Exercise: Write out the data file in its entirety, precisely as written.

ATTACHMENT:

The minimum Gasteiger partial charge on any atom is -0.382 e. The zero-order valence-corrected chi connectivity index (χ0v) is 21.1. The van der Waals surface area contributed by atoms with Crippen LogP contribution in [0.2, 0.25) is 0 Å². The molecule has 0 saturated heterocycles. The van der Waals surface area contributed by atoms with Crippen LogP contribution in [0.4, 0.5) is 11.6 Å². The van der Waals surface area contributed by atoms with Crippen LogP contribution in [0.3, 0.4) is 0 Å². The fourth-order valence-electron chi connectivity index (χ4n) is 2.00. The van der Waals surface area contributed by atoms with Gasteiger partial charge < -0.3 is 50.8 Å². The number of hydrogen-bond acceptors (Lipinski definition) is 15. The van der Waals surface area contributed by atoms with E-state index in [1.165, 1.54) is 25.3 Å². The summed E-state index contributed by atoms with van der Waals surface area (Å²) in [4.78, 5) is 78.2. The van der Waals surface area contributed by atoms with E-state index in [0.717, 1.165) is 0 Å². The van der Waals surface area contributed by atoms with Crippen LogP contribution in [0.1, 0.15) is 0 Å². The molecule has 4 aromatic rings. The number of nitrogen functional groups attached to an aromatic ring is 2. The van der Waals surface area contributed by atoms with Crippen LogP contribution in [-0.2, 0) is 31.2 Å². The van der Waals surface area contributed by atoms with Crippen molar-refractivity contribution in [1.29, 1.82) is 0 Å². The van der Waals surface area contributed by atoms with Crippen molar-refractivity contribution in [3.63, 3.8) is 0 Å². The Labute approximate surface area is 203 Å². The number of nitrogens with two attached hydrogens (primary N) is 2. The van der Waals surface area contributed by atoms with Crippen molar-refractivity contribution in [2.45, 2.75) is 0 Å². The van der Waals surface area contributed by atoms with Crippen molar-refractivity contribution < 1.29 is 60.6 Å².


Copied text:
The minimum Gasteiger partial charge on any atom is -0.382 e. The zero-order valence-corrected chi connectivity index (χ0v) is 21.1. The van der Waals surface area contributed by atoms with Crippen LogP contribution in [0.2, 0.25) is 0 Å². The molecule has 0 saturated heterocycles. The van der Waals surface area contributed by atoms with Crippen LogP contribution in [0.4, 0.5) is 11.6 Å². The van der Waals surface area contributed by atoms with Crippen LogP contribution in [0.3, 0.4) is 0 Å². The fourth-order valence-electron chi connectivity index (χ4n) is 2.00. The van der Waals surface area contributed by atoms with Gasteiger partial charge < -0.3 is 50.8 Å². The number of hydrogen-bond acceptors (Lipinski definition) is 15. The van der Waals surface area contributed by atoms with E-state index in [1.165, 1.54) is 25.3 Å². The summed E-state index contributed by atoms with van der Waals surface area (Å²) in [4.78, 5) is 78.2. The van der Waals surface area contributed by atoms with E-state index in [0.717, 1.165) is 0 Å². The van der Waals surface area contributed by atoms with Crippen LogP contribution in [0.1, 0.15) is 0 Å². The molecule has 4 aromatic rings. The number of nitrogen functional groups attached to an aromatic ring is 2. The van der Waals surface area contributed by atoms with Crippen LogP contribution in [-0.2, 0) is 31.2 Å². The van der Waals surface area contributed by atoms with Crippen molar-refractivity contribution in [1.29, 1.82) is 0 Å². The van der Waals surface area contributed by atoms with Crippen molar-refractivity contribution in [3.63, 3.8) is 0 Å². The Labute approximate surface area is 203 Å². The number of nitrogens with two attached hydrogens (primary N) is 2. The van der Waals surface area contributed by atoms with Crippen molar-refractivity contribution in [2.45, 2.75) is 0 Å². The van der Waals surface area contributed by atoms with Crippen molar-refractivity contribution < 1.29 is 60.6 Å².